Decoding Boris Johnson's religious messages

Prime Minister Boris Johnson during a media briefing in Downing Street, London, on Coronavirus (COVI

Prime minister Boris Johnson during a media briefing in Downing Street, London - Credit: Matt Dunham/PA Wire

Will Self searches for meaning in the prime minister's festive messages.

Hanukkah ends on Friday December 18 this year – and I wonder whether our beloved leader will be delivering another filmed address to the British Jewish community. Last year’s message was both utterly bizarre and politically tendentious; and given that we’ve seen a year in which the Labour Party has been severely censored for its failure to deal with systemic anti-Semitism, it’s worthwhile looking back in amazement at Johnson’s weird attempt to simultaneously cast himself and the Tory Brexiteers as philo-Semites, while making of Britain itself a strange sort of promised land.

Johnson kicked off first with a faintly risible reference to what he – or his then spin doctor – must have imagined to be the quintessence of British Jewishness: he had the opportunity to bake latkes and doughnuts in Golders Green during the last election campaign. Moreover, when it comes to Hanukkah, what’s not to like? For, Johnson thrilled us: this is a week-long festival during which the children get presents every single day! So, there, in two hectic sentences, we had it: to be a British Jew is to participate in a superior sort of British Bake-Off, plus practicing rampant consumerism.

Next, in typical blustering, pseudo-erudite style, Johnson reminded us of the significance of Hanukkah: the Maccabees, led by Judas, rose up in revolt against the Seleucid Syrian King, Antiochus, and restored Jewish worship to the temple at Jerusalem. The Miracle of the oil – which Johnson referred to reverently – should be seen not simply as a historical reference to the striking down of the Hellenistic idols introduced by the Syrian invaders of Judea 2,000 years ago; but as a contemporary light shining forth against the "darkness of resurgent anti-Semitism".

With these resonantly partisan words we cut away from Our Leader’s own distinctly rubious features to an image of the menorah – the eight-branched candelabra – placed in the window of what we must assume to be a typical British Jewish household. And, as Johnson continued to speak of loathsome anti-Semites "crawling from under their rocks" (as if all metaphors henceforth had to be cast in a Biblical register), the camera began to zoom in. At which point those of us of a certain age couldn’t help mentally chorusing: "What’s through the Jews’ window today then, children?" And the answer was: a Christmas tree.


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What could this syncretism: the superimposition of menorah-on-tree have meant? Especially given you could see that the Christmas tree in the Jewish-British domestic interior was surmounted by a cross – or at least a cruciform angel: it’s never altogether in focus, so it was hard to tell which. Nevertheless, it was clear that the conclusion to be reached – as Johnson continued to descant on the embattled yet essential nature of British Jewry – was that minority and majority exist in some sort of synecdochal relationship to one another, such that: "Britain would not be Britain without its Jewish community." A conclusion at once rousing – and suggestive of another embattled minority that is seeking to rid itself of the iconography and values of a hated invader.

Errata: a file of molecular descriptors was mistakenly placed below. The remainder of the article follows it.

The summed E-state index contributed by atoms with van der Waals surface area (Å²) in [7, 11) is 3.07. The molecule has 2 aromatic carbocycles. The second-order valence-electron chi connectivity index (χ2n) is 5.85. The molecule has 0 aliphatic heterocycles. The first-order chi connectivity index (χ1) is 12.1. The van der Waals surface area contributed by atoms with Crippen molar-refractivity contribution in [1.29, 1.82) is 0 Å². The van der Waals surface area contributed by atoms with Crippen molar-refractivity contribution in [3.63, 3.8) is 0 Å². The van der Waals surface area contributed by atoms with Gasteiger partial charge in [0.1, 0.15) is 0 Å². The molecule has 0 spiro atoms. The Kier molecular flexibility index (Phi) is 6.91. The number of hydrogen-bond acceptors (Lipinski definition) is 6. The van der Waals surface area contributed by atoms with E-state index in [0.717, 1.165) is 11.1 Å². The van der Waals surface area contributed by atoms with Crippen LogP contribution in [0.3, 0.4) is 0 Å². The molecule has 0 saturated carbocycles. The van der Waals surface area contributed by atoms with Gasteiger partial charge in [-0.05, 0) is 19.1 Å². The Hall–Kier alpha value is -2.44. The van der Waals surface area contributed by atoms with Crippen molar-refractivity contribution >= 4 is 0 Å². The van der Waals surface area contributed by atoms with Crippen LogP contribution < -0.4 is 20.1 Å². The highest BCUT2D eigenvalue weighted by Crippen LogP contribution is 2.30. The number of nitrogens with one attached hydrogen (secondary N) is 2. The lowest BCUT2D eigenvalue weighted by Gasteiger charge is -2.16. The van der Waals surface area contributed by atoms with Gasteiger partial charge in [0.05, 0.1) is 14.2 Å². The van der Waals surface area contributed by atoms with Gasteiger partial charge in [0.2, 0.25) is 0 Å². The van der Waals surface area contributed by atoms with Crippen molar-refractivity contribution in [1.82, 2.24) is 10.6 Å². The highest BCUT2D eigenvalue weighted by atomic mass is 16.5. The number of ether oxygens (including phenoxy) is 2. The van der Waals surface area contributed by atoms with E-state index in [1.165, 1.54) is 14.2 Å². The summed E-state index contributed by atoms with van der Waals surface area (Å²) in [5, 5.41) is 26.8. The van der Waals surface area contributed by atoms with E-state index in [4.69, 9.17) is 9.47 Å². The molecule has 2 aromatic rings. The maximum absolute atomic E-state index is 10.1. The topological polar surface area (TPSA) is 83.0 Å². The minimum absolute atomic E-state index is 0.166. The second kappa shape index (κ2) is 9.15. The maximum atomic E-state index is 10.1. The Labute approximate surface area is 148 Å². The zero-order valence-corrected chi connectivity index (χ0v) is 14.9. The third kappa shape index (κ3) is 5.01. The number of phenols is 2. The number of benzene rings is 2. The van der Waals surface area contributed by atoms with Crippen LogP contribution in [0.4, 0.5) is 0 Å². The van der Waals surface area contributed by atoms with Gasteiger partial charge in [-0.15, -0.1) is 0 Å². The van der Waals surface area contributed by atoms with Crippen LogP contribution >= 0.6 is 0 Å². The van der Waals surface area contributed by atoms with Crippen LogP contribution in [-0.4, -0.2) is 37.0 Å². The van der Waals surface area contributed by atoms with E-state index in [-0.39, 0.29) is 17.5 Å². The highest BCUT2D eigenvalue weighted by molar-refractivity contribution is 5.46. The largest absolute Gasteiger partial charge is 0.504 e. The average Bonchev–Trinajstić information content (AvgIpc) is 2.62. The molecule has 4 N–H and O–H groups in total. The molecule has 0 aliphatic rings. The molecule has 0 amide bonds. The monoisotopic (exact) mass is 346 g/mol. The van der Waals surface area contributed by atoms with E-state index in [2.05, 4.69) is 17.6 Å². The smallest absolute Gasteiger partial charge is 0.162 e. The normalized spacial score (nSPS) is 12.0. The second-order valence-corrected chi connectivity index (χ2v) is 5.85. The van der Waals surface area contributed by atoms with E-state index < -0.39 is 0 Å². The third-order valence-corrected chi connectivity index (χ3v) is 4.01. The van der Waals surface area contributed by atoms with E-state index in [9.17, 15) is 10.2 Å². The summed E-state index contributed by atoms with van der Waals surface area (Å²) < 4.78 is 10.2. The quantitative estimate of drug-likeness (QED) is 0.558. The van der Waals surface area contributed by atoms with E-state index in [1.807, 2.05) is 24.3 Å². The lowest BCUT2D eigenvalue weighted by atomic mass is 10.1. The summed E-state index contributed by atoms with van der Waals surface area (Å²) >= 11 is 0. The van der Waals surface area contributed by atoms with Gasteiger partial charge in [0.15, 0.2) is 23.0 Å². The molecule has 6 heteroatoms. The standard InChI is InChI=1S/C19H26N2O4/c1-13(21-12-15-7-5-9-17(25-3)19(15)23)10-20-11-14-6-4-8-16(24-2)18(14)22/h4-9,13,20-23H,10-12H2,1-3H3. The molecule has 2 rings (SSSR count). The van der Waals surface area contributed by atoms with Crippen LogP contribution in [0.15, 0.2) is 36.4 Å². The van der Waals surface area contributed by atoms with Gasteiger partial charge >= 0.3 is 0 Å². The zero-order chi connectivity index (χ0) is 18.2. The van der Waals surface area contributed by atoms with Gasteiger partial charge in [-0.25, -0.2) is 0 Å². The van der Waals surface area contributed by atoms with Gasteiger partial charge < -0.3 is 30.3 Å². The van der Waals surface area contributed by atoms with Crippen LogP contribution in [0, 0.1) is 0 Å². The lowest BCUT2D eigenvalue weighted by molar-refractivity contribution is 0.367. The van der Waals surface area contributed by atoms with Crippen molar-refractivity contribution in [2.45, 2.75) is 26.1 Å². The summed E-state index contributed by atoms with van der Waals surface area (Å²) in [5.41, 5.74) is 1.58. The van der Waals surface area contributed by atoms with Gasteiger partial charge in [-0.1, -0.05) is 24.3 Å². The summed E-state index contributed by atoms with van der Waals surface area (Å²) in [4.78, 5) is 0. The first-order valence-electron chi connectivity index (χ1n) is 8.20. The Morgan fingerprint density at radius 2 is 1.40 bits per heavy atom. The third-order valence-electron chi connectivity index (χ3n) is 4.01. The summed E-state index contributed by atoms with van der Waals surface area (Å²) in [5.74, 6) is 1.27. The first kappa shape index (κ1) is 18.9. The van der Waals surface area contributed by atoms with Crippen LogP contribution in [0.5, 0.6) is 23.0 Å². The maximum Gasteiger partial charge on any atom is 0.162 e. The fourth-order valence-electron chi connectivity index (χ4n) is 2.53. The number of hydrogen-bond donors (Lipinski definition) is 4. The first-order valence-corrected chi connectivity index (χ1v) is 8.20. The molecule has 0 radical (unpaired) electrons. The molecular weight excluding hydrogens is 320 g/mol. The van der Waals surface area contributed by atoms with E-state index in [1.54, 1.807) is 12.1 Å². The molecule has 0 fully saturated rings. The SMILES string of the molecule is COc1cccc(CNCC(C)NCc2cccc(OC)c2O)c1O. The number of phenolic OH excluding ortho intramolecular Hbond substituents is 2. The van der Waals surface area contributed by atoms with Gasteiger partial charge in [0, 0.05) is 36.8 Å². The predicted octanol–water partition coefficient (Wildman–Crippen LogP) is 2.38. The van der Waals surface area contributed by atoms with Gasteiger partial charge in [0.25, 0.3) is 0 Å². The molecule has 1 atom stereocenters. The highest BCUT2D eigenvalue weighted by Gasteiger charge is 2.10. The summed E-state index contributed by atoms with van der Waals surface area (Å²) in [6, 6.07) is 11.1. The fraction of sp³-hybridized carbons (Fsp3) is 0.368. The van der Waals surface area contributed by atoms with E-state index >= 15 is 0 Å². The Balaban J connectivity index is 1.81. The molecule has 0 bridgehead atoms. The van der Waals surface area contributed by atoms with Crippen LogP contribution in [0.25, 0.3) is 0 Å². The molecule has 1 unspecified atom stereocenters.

Yes, you guessed it: Johnson’s Hanukkah message for 2019 was really a call to identify Britons with Jews, and hence rouse one and all to repel the hated SelEUcid invaders. And if you think this is a tendentious reading, I ask you to consider by way of contrast the prime minister’s Eid message for 2020. Granted, he was addressing the British Muslim community back in May, during the peak of the pandemic’s initial wave – rather than a few days after a resounding general election victory, when there was no such crisis in sight – but nonetheless, the differences in approach are telling. Whereas the Jews were implicitly identified as being more British than the British, the Muslims remained othered: their identity constituted not by heimlich baking – but by not baking: Johnson noted that British Muslims were unable to endure the privations of Ramadan together, and nor could they been undertake the Hajj. He thanked them not for being an essential component of British identity – but for maintaining social distance, and working on the frontline of the NHS.

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There’s more: British Muslims – unlike Jews – needed to be thanked for working in other key roles, such as transport and retail, thereby personifying the Islamic values of duty and self-sacrifice. Johnson "urges" them to "keep up the excellent work" – a component of which is, apparently, "limiting the number of friends and family in your homes", as well as "engaging with the test-and-trace system". This at once hortatory and defamatory injunction – which simultaneously singles out British Muslims as exemplary when it comes to "sacrifice", as well as incontinent when it comes to propinquity, then ended with the typical reduction of cultural identity in early 21st century to yet another foodie-jus: 2020’s Eid-el-Adha may have been terribly disrupted, but nonetheless the prime minister sincerely hoped that you "get some incredibly good things to eat".

So, there it is: you may be British Jews or British Muslims, the important thing, as ever, was that you honour – nay, reverence! – your stomachs. And in the same spirit I’d like to wish all British Christians a very piquant and very white sauce to go with your turkey this Christmas: the last before we all reach the land where milk and honey are much more expensive due to the imposition of import taxes.


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